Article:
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Stowmarket and Onehouse boundary row at 446-home development continues as 17 villagers speak out





Residents have spoken out over a controversial boundary dispute as they believe their village could be ‘swallowed up’ by a neighbouring town.

The people of Onehouse, including members of the Parish Council, have voiced their concerns over the 446 homes in the developments from Hopkins Homes and Bloor Homes which sit on the boundary between Onehouse and Stowmarket.

At the Stowmarket Town Council meeting on Wednesday, May 17, a push for judicial review was discussed as the town councillors are keen to see the boundary line moved in Union Road to have the entire housing estate fall into the Stowmarket boundary.

Onehouse residents have shared their views on the controversial boundary. Picture: Rich Marsham
Onehouse residents have shared their views on the controversial boundary. Picture: Rich Marsham

However, some of the residents currently living in the new houses have spoken out as they do not want to see the boundary moved as it is believed changing the properties from Onehouse to Stowmarket could increase Council Tax by hundreds of pounds.

Resident Melanie Wall said: “When you move house you have to consider all the costs and that includes Council Tax - it is one of the reasons why we chose Onehouse instead of living in Stowmarket.

“If the boundary is changed, it’s really going to affect us and everyone knows how hard it has been with the cost-of-living crisis.

The housing developments is off Union Road. Picture: Rich Marsham
The housing developments is off Union Road. Picture: Rich Marsham

“You think you’ve budgeted for it, then they change the boundary and suddenly you can’t afford to live here and you’re back on the bread line.”

Christine Hargen, who has lived in the village for 45 years, said: “Onehouse is a beautiful village surrounded by open countryside and a lot of us residents have no desire at all to be engulfed into Stowmarket - I think it’s absolutely appalling.”

Seventeen residents put forward their concerns around the boundary issues and many said that the new estate could provide funding to help reinstate the village’s community centre.

Sarah Merritt moved to Onehouse from Chelmsford six months ago as she wanted to experience living within a tight knit village community.

This map shows where the housing estate sits in between the ‘strategic gap’ between Stowmarket and Onehouse. Picture: Stowmarket Town Council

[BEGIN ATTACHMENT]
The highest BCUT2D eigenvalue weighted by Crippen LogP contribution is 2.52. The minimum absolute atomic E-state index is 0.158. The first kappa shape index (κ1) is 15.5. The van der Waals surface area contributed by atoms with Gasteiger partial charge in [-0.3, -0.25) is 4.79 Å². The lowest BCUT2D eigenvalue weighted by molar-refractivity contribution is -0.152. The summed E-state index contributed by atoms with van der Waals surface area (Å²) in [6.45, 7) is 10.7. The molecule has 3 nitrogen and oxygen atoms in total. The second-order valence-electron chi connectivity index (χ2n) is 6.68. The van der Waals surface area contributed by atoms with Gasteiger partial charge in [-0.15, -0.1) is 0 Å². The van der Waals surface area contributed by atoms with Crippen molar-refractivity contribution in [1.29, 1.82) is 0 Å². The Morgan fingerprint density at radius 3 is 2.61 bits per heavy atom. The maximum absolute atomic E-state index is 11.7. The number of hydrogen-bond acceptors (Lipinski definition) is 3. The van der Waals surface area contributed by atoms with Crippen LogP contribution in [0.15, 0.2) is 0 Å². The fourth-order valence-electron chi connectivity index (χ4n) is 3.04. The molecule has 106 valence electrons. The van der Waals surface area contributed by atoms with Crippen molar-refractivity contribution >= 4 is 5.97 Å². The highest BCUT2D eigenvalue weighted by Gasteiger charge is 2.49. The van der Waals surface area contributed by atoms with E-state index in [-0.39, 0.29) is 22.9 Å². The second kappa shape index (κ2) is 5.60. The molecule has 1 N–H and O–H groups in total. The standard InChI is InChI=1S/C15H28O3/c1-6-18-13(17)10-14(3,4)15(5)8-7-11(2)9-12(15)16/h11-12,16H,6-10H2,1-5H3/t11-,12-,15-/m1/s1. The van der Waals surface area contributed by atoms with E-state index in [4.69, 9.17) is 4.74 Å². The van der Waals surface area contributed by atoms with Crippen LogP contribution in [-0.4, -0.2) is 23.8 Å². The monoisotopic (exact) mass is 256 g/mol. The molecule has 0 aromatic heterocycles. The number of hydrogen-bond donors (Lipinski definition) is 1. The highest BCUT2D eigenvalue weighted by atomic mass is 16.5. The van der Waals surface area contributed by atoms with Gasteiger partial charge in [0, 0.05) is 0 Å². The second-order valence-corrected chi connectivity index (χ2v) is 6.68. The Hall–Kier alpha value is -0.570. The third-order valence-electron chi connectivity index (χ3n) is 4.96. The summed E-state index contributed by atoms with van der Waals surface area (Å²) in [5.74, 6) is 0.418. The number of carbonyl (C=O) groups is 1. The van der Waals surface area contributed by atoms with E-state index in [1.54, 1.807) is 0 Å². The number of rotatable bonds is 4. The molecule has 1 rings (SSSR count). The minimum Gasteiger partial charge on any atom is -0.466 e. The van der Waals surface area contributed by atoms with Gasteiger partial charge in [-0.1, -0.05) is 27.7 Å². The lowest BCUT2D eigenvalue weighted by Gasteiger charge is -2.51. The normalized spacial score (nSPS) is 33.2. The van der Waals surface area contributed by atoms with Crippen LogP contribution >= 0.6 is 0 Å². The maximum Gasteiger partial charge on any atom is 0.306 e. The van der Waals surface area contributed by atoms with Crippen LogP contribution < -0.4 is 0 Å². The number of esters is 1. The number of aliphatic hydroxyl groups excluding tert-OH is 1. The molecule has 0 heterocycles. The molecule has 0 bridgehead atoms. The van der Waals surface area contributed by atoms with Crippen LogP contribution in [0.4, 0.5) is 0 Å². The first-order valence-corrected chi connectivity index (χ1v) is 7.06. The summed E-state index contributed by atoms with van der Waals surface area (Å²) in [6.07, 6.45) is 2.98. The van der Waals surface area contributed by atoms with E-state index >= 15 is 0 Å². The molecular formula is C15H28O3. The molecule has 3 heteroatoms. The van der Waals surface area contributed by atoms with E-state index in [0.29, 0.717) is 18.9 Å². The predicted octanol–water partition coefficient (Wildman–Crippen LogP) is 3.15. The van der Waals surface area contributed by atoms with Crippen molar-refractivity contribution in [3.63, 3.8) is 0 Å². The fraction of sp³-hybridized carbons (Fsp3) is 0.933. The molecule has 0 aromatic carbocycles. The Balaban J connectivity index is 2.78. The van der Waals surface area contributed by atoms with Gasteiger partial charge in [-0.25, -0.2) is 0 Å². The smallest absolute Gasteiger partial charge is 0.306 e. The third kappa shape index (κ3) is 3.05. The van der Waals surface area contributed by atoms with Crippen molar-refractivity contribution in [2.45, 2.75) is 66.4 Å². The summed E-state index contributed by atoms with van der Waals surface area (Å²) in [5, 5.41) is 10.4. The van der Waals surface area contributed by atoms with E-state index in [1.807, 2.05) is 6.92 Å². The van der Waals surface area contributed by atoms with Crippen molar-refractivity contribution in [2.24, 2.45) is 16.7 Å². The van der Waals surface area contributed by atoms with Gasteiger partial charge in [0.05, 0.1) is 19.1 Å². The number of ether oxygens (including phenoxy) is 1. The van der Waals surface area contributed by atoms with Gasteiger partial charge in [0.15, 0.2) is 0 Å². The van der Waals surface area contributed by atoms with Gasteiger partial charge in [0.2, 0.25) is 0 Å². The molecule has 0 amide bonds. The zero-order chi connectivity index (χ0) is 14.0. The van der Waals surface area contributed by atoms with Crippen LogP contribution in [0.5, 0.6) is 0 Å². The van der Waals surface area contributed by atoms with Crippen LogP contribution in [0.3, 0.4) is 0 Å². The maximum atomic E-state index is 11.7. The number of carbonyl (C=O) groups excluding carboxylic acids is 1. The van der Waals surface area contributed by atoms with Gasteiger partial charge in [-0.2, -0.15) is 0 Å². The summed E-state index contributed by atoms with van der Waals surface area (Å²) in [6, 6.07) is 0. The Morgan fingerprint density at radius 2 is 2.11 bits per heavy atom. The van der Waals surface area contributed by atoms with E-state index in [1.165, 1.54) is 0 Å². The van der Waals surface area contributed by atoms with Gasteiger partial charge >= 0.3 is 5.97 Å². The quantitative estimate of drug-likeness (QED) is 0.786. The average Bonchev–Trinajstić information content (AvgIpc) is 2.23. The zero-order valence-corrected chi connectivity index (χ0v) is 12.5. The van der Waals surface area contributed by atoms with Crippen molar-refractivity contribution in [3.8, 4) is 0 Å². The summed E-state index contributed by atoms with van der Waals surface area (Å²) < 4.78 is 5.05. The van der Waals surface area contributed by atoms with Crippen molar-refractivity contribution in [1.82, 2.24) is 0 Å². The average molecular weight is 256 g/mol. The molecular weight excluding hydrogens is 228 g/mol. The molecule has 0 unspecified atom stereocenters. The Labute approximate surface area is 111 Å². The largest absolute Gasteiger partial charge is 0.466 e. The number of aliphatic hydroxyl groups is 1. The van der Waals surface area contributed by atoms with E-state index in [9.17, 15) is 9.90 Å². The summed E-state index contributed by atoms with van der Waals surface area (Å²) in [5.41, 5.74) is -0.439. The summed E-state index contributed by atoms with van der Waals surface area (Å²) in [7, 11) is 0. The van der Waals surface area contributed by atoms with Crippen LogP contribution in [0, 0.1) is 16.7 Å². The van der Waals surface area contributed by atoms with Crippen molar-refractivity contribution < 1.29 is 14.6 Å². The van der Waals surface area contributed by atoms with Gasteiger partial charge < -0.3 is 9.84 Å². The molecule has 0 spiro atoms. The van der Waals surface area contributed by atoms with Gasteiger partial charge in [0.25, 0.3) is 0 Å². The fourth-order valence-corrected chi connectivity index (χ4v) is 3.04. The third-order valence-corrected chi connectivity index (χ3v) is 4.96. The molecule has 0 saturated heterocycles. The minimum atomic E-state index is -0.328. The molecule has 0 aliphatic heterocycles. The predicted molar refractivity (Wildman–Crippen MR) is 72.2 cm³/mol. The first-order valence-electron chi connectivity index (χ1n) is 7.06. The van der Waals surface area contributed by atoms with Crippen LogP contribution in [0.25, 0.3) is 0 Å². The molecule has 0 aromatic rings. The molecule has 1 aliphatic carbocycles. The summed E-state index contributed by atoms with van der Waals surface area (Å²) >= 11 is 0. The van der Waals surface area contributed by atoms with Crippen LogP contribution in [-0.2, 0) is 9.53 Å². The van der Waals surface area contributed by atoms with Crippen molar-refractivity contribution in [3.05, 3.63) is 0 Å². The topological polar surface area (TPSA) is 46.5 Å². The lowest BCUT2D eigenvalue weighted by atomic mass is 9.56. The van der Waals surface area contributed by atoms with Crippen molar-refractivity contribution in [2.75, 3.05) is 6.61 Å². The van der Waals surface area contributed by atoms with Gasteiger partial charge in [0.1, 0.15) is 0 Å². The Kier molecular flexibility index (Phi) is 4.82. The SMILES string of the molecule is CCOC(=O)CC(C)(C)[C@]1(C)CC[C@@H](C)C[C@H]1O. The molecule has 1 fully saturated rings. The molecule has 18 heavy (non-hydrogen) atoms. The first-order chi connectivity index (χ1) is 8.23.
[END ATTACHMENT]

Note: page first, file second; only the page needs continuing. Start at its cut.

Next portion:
This map shows where the housing estate sits in between the ‘strategic gap’ between Stowmarket and Onehouse. Picture: Stowmarket Town Council

She said: “I love it here - I wanted country life, I wanted peace - and Hopkins Homes told me that’s what I was getting.

“I love going to the local pub, going for walks in the woods and Paupers Graves - yes Stowmarket is there but I don't use the facilities and this whole situation just sounds like an effort for a set of people to grab a load of money.”

Stowmarket Town Clerk David Blackburn has said that the town would miss out on £1 million worth of Council Tax and CIL (Community Infrastructure Levy) funding over the course of 10 years if the boundary is not changed.

Joanne Copping, Chairman of Onehouse Parish Council. Picture: Rich Marsham
Joanne Copping, Chairman of Onehouse Parish Council. Picture: Rich Marsham

However, Ron Raisey, former chairman of the Onehouse Parish Council, disagrees with this statement.

“That money is not theirs to have in the first place”, he said. “They would actually gain that money.”

“The greenbelt between Stowmarket and Onehouse is getting smaller and smaller and our village will be swallowed up if we’re not careful.”

The village’s residents believe that changing the boundary will increase the rate of Council Tax for those living at the Hopkins Homes and Bloor Homes development. Picture: Rich Marsham
The village’s residents believe that changing the boundary will increase the rate of Council Tax for those living at the Hopkins Homes and Bloor Homes development. Picture: Rich Marsham

Mid Suffolk District Council has set out a timescale for a consultation regarding a boundary review to see how residents feel about any change and will make a recommendation later this year which will include consulting with the Boundary Commission.

As part of this timeline, community feedback will be considered in December and January - however any official boundary change will not be implemented until 2027 as it would create conflict with the recent elections.

Onehouse Chairman Joanne Copping believes that 80 per cent of the estate is currently part of the village and if any boundary change were to take place, it should include the remaining 20 per cent becoming part of Onehouse.

She said: “The most important thing is the views of our residents and the fact we’ve had so many people out today is really encouraging.

“Stowmarket has 20 per cent of the housing estate within their boundary - and I think it would make more sense to me for the boundary review to actually take that 20 per cent within Onehouse rather than the other way round.

“It is true that when the development was first put forward, we rejected it as we always want to protect our green spaces - so that will always be our take of what our community wants so we always try to protect that first.

“That being said, that doesn’t mean that once the development is here we don’t welcome these new residents into our community - we would love to see new faces coming into our village so to have new people coming in is simply fantastic.”

Stowmarket Town Council, Hopkins Homes and Bloor Homes have been approached for comment.